Given the pillars of devoted adherence to the path of the faith, it is unlikely that the usually accepted "Assassin" postulate is accurate. Hassan had his son executed for drinking wine and another person was banished from Alamut for playing the flute. The theories of Hassan being associated with Hashish are, at best, debatable. Furthermore there have emerged traces that there was a name given to Alamut by the people with Nizarī leanings: al-Assas "the foundation". It was the base for all operations that Hassan wished to effect. Members of al-Assas were known as al-Assasīn.

From this point on his community and its branches spread throughout Iran and Syria and came to be called Hashshashin or Assassins, an Islamic mystery cult.

Hassan was extremely strict and disciplined. The event of the Great Resurrection (al-qiyāmat al-kubrā) occurred under the later Ismaili Imam Hasan ala-dhikrihi as-salaam in 1164.

Not much is known about Hassan, but legends abound as to the tactics used to induct members into his quasi-religious political organization. A future assassin was subjected to rites very similar to those of other mystery cults in which the subject was made to believe that he was in imminent danger of death. But the twist of the assassins was that they drugged the person to simulate a "dying" to later have them awaken in a garden flowing with wine and served a sumptuous feast by virgins. The supplicant was then convinced he was in Heaven and that Sabbah was a representative of the divinity and that all of his orders should be followed, even to death. This legend derives from Marco Polo, who visited Alamut just after it fell to the Mongols in the thirteenth century.

Other accounts of the indoctrination attest that the future assassins were brought to Alamut at a young age and, while they matured, inhabited the aforementioned paradisaical gardens and were kept drugged with hashish; as in the previous version, Hassan occupied this garden as a divine emissary. At a certain point (when their initiation could be said to have begun) the drug was withdrawn from them, and they were removed from the gardens and flung into a dungeon. There they were informed that, if they wished to return to the paradise they had so recently enjoyed it would be at Sabbah's discretion, and that they must therefore follow his directions exactly, up to and including murder and self-sacrifice.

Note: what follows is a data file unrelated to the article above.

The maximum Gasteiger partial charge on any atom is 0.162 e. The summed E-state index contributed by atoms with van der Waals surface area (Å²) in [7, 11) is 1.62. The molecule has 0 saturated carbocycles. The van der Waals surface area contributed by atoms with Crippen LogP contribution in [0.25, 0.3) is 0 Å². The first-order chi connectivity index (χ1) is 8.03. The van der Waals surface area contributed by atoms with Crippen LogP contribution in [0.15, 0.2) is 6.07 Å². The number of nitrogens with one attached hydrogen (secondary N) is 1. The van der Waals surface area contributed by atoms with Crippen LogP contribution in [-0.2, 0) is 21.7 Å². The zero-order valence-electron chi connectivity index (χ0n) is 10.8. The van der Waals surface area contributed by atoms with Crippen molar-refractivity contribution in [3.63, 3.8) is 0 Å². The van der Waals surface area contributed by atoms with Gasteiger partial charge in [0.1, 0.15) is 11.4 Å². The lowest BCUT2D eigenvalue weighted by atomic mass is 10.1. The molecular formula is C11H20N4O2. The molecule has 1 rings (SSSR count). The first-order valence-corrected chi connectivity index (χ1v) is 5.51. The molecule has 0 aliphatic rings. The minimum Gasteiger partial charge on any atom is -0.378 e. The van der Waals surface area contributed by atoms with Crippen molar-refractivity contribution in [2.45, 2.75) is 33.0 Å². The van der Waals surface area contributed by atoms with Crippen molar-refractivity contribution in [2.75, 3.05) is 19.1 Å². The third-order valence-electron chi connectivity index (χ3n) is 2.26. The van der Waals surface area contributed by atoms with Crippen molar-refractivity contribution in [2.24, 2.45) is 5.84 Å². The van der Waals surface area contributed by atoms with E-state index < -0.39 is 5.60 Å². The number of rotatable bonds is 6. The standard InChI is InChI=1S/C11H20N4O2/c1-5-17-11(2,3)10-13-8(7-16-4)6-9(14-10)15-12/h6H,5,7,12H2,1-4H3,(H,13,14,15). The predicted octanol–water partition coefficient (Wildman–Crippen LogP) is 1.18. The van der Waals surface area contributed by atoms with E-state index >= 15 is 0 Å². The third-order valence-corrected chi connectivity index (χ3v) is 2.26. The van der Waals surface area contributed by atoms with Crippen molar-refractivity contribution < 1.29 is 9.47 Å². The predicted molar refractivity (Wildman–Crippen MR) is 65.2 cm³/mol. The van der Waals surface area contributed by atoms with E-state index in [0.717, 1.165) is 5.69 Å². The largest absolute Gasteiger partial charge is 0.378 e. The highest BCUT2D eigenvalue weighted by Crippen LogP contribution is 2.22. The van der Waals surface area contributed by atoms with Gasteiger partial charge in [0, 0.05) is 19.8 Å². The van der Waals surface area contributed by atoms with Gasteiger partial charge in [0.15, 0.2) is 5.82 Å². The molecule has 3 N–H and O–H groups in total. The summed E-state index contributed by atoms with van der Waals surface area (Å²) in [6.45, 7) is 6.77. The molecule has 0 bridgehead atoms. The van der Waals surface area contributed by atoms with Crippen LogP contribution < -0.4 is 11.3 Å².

Lhorkan
05-12-2008, 11:38 AM
tl;dr

HannahIsMyName
05-12-2008, 12:17 PM
did u get that off wikipedia, i was just reading that on it about 10 minutes ago

McMasterJ
05-12-2008, 12:17 PM
Congrats. You know how to use Wikipedia. Now use google and find me the definition of desultory.

altairego
05-12-2008, 12:26 PM
read Bernard Lewis too -- this guys' post is corroborated by him.

Bobfish_Almight
05-13-2008, 12:01 AM
Well, it does say at the beginning of the game that it's based on real historical characters

altairego
05-13-2008, 07:36 AM
while on topic of assassins: does anyone have detailed info on the Assassin hotcakes that they left by their victim? why cake?
why did n't they eat them on the way to the assassination? i bet they got hungry. or were they poisoned?

ScytheOfGrim
05-13-2008, 09:36 AM
Oooh... can't wait for Moqqy to find this... http://forums.ubi.com/images/smilies/59.gif

altairego
05-13-2008, 09:37 AM
Grim, tell him

Kaxen6
05-13-2008, 10:38 AM
<BLOCKQUOTE class="ip-ubbcode-quote"><div class="ip-ubbcode-quote-title">quote:</div><div class="ip-ubbcode-quote-content">Originally posted by altairego:
while on topic of assassins: does anyone have detailed info on the Assassin hotcakes that they left by their victim? why cake?
why did n't they eat them on the way to the assassination? i bet they got hungry. or were they poisoned? </div></BLOCKQUOTE>

&gt;_&gt; I've been insane enough to attempt to find out if for some reason the recipe is floating online... but I only found recipes for cookies and curry... -_-' information altogether on assassin cake is hard to find. Though the cake that Sinan left for Saladin was poisoned...